Manuscripts from a fabled center of trade and Islamic learning, now threatened and displaced
Dr. Abdel Kader Haidara grew up in Timbuktu, Mali, surrounded by manuscripts. Educated in Islamic studies and trained in manuscript work at the Ahmed Baba Institute in Timbuktu, Abdel Kader assumed care of his family’s manuscripts and began to help other families develop their collections into full-fledged research libraries. In 1996 he founded SAVAMA-DCI (a French acronym for Association for the Protection and Promotion of Manuscripts and the Defense of Islamic Culture) to provide an umbrella organization for the libraries of Timbuktu.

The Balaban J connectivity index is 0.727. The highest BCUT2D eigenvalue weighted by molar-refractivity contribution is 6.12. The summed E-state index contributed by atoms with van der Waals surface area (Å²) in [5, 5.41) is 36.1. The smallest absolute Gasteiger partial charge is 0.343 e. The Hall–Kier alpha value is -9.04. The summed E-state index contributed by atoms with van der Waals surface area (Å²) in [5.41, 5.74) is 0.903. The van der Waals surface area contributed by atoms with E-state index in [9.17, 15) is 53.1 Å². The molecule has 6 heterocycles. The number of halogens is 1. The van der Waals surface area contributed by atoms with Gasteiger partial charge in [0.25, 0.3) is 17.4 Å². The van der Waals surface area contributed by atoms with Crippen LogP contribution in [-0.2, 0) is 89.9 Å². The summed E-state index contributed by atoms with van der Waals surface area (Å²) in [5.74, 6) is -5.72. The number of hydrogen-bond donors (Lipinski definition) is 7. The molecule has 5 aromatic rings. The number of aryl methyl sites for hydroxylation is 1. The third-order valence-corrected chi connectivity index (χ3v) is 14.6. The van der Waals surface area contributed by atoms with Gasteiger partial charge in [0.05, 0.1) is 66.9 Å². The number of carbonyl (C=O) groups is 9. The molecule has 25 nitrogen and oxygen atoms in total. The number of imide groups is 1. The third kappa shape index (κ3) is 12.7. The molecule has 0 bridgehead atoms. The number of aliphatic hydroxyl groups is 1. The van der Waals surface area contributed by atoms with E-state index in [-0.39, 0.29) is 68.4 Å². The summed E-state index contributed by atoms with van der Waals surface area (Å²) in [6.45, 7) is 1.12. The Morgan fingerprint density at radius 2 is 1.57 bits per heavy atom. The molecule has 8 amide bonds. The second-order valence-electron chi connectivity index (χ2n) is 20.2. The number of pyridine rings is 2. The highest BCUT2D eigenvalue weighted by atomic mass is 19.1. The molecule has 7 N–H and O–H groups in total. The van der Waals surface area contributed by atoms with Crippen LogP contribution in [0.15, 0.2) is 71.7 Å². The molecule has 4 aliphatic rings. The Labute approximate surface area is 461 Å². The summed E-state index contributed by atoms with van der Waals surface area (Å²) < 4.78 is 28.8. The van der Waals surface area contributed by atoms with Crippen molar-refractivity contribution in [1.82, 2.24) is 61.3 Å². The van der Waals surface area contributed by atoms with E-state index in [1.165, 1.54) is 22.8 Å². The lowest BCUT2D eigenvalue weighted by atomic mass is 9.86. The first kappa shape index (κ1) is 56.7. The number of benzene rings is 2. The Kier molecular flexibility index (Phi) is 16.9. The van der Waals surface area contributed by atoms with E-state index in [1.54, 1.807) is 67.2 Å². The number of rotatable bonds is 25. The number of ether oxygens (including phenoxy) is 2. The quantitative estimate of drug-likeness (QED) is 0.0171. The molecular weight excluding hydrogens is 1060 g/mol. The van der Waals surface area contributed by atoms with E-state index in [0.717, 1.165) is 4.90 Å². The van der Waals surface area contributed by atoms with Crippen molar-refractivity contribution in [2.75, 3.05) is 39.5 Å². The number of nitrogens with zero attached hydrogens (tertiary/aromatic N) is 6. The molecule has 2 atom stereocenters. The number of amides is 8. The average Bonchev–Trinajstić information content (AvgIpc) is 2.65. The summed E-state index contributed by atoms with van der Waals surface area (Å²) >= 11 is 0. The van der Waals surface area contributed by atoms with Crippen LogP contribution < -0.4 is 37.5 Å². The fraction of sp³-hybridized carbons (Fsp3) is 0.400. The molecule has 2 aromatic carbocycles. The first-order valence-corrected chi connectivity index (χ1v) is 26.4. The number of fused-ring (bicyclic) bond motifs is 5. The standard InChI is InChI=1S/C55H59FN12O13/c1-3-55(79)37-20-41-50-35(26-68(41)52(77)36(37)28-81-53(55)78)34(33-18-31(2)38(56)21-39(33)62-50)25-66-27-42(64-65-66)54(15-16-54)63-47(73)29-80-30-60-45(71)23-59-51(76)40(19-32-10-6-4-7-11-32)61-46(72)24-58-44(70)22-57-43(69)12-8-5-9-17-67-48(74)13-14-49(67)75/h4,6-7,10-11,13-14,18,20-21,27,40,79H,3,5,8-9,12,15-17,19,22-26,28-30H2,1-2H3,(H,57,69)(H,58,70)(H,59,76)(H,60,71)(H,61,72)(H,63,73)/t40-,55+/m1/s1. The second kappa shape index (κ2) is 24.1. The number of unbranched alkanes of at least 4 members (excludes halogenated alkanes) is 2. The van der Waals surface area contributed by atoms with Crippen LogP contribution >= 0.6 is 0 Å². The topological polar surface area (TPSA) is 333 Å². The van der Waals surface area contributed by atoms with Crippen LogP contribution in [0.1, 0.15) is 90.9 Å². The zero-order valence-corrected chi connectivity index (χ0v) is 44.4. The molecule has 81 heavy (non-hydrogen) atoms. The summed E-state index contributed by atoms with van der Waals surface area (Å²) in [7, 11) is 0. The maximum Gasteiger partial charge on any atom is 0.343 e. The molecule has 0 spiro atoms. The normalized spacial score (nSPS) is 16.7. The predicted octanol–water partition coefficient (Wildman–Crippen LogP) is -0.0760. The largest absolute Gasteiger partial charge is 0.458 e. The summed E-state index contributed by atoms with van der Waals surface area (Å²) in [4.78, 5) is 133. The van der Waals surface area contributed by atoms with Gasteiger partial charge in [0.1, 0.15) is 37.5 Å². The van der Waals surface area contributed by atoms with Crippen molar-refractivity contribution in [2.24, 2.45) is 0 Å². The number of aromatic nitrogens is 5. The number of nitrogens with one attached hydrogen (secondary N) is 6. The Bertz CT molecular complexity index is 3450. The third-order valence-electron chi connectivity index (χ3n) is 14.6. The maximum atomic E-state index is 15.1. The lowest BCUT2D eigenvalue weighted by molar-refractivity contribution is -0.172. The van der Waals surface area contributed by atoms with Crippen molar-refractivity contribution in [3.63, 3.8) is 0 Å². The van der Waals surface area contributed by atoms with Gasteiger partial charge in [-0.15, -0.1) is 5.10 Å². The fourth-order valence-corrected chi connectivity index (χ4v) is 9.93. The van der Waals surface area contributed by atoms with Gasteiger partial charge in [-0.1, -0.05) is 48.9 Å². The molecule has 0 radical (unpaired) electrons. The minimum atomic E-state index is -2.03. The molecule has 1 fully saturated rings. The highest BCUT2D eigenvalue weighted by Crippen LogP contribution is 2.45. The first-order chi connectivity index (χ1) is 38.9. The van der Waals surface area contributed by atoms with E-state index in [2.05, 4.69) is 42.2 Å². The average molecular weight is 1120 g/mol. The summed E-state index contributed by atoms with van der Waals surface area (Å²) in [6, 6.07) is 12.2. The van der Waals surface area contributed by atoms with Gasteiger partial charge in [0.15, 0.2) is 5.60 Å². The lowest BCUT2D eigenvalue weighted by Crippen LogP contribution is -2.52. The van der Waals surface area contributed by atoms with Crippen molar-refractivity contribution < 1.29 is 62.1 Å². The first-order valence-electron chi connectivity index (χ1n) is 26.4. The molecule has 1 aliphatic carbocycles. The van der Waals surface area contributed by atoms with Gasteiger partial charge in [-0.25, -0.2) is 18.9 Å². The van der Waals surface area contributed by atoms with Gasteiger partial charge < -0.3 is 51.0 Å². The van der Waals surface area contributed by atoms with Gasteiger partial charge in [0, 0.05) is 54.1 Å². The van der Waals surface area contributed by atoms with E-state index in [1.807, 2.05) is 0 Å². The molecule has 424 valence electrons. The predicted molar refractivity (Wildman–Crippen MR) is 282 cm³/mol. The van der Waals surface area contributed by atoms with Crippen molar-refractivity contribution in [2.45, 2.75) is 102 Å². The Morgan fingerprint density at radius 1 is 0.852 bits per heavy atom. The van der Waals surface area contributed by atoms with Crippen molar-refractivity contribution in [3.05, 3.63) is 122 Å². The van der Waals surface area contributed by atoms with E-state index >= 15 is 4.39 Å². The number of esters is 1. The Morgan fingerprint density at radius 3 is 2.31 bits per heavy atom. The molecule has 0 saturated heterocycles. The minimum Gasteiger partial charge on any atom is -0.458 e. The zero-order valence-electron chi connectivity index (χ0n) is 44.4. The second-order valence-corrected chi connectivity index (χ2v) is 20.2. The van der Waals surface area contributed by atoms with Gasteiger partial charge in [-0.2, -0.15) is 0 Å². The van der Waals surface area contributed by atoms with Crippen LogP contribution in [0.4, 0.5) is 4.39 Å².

Aware of the risk to Timbuktu’s manuscripts from hardline Jihadists opposed to Islam’s range of intellectual traditions, in 2012 Abdel Kader organized a quiet evacuation of most of the family libraries by truck and boat. He brought 1400 metal chests containing hundreds of thousands of handwritten books and historical documents to safety in Mali’s capital Bamako. The move from the dry desert of Timbuktu to the humidity of Bamako brought a new challenge, and SAVAMA-DCI appealed to international organizations for help in unpacking, inventorying, digitizing, and properly storing more than 35 collections. HMML was invited to join the effort by leading the digitization efforts, ultimately operating 12 cameras in Bamako in the single largest effort in its history. The work is done by young Malian men and women, many of them relocated from Timbuktu to Bamako like the manuscripts they are preserving. HMML has provided the equipment, training, and ongoing support for the project. HMML and SAVAMA-DCI are now working with collections that remained in Timbuktu during the crisis.